President Robbins: Yeah, I think so, but for me personally, it's a big part of society. I was watching — I think it was CNN ⁠— and there was a famous sort of iconic sports commentator in the U.K. He had no sports to comment on. I think they showed darts for a while, or marbles or something. So he started taking film clips of people crossing in crosswalks, and he's doing play-by-play of that: "The woman in the leggings has got the lead! The guy [with] the backpack is coming up! Uh! He looked over his shoulder! The woman in the leggings …"

So, it is a big part of everyday activity, but at the end of the day, for those, whatever it is, 500 or so Division I student athletes plus all of our club teams. I mean, we've got some very good club teams, and people derive immense benefit through leadership, teamwork, communication, time management — all those things.

But at the end of the day, sports are nice to have. What we're really focused on is how do we get the classes that ⁠— even those athletes, obviously, they're students first ⁠— so we've got to focus on the core mission of the university, which is teaching and education, research and service. So, it's disappointing, I think, for a lot of people, including me at a certain level, but I haven't been sitting around thinking, "Wow! Would've been nice to have seen March Madness." I actually do think it would've been kind of cool to have that, even without fans, because it would've been something to focus on, but I can tell you, I haven't had a minute to think about sports.

DW: So then, besides the sports community, I don't know if you can answer, because there's a huge financial component with athletics as well. I know Arizona Athletics has long said to be financially self-sufficient and had several big plans for stadium renovations and other projects. [What] do you think this has done to that, or do you suspect that this was slowed down now, and how does this impact the future of athletics?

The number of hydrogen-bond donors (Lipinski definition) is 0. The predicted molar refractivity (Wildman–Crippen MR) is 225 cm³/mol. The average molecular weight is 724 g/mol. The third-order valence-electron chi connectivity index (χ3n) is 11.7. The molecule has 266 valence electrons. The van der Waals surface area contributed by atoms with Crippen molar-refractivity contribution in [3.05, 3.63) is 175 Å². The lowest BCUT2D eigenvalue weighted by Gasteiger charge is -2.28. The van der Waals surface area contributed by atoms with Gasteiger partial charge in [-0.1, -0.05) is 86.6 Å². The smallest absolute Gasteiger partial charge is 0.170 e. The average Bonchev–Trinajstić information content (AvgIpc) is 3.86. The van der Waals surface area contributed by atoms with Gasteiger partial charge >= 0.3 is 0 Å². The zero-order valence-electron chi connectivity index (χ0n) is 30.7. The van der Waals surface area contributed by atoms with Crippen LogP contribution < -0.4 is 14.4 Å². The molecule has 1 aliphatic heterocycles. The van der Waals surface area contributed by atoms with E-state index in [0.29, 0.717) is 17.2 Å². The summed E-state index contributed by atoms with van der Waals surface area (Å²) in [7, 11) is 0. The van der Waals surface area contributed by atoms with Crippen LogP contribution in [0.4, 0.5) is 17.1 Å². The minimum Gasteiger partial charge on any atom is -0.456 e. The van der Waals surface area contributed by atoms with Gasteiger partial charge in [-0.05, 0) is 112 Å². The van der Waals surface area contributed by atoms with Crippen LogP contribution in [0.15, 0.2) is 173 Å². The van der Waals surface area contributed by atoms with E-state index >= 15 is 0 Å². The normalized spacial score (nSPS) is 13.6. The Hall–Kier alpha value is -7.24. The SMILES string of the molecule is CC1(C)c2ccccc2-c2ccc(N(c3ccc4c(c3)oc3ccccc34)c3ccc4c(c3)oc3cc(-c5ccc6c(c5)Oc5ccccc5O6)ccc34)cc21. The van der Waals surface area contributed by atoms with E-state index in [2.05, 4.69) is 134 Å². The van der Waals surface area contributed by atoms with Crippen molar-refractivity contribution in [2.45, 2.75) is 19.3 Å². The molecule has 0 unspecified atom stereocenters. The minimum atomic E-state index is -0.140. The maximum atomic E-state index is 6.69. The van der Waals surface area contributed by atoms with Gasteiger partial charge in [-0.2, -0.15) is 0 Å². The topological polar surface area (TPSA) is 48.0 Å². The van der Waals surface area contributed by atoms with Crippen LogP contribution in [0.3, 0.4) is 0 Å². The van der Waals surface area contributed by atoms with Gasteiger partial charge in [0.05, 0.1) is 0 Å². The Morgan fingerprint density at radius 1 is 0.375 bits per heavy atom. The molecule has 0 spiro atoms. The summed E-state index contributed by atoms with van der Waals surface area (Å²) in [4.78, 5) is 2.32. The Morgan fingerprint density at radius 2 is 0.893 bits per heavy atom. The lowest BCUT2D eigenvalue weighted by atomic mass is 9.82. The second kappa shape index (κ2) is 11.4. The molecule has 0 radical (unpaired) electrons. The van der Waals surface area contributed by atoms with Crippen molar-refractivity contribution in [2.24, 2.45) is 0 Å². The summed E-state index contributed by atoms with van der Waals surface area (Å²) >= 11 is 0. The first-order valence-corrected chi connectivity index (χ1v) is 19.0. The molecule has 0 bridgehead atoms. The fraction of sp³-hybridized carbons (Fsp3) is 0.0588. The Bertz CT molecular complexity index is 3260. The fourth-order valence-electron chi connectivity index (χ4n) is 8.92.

President Robbins: Hundred percent, it's going to slow down because they are self-sufficient. And the TV revenues are going to be down. The gate revenues are going to be down. Really, the football television contracts and the basketball gates and football gates really subsidize every other sport. All the others are money losers. They just can't make enough money to support the travel and all the things to support [themselves]. That's why, certainly, any big things are going to be on hold.

But I would say that's true for the entire university. I mean, we're going to have to go into … We are struggling. This is a Category 5+ hurricane that's hitting the middle of the campus. Financially, this is going to be devastating to us. So, it's going to be hard for us for a while until we recover to be able to go forward with all of our aspirational plans, to implement the big ideas that we had for the Strategic Plan. I think it's going to be a very rough time, and it's not just going to be a v-shaped curve. Where this ends, oh, we get right back to it. It's going to have a lasting effect for years and may even affect permanently how we do education.

        RELATED: Q&A: COVID-19 edition

I've been thinking more and more about our online offerings and our digital platforms, and I think that someone told me, I can't confirm this, but over 50% of high school seniors graduating today prefer taking their classes online. They don't want to be bothered with having to go to a class and sit there and all this stuff. "I'd rather just do it online." And I've talked to a lot of students who had never taken an online class before, and [to them] it was angst-producing, there was fear. I know it was very, very hard, but many people say they kind of like it. 

I actually took a 50-minute CHEM 162 last week and I didn't do the pre-reading, and I want to do another guest student class, but I'm going to do the pre-reading before because, even though I was a chemistry major, we were talking about acid-base things … It was going so fast and the students were just schooling me with it 'cause I went into the breakout rooms and it's like, "Yeah, I have no idea what the answer to that question is." Toward the end, I kind of got my confidence a little bit and I knew a few things, but I was really impressed with how people participated, volunteered for questions, and how even though I didn't do the pre-reading, I could understand the concepts. But it move[d] very fast, very quickly, and so there's gonna be a tempo and adaptation. But I think you're going to see more of it, and you're going to see more and more of it and you're going to see more and more of this type of interaction with individuals, not just in higher education, but in business and everything.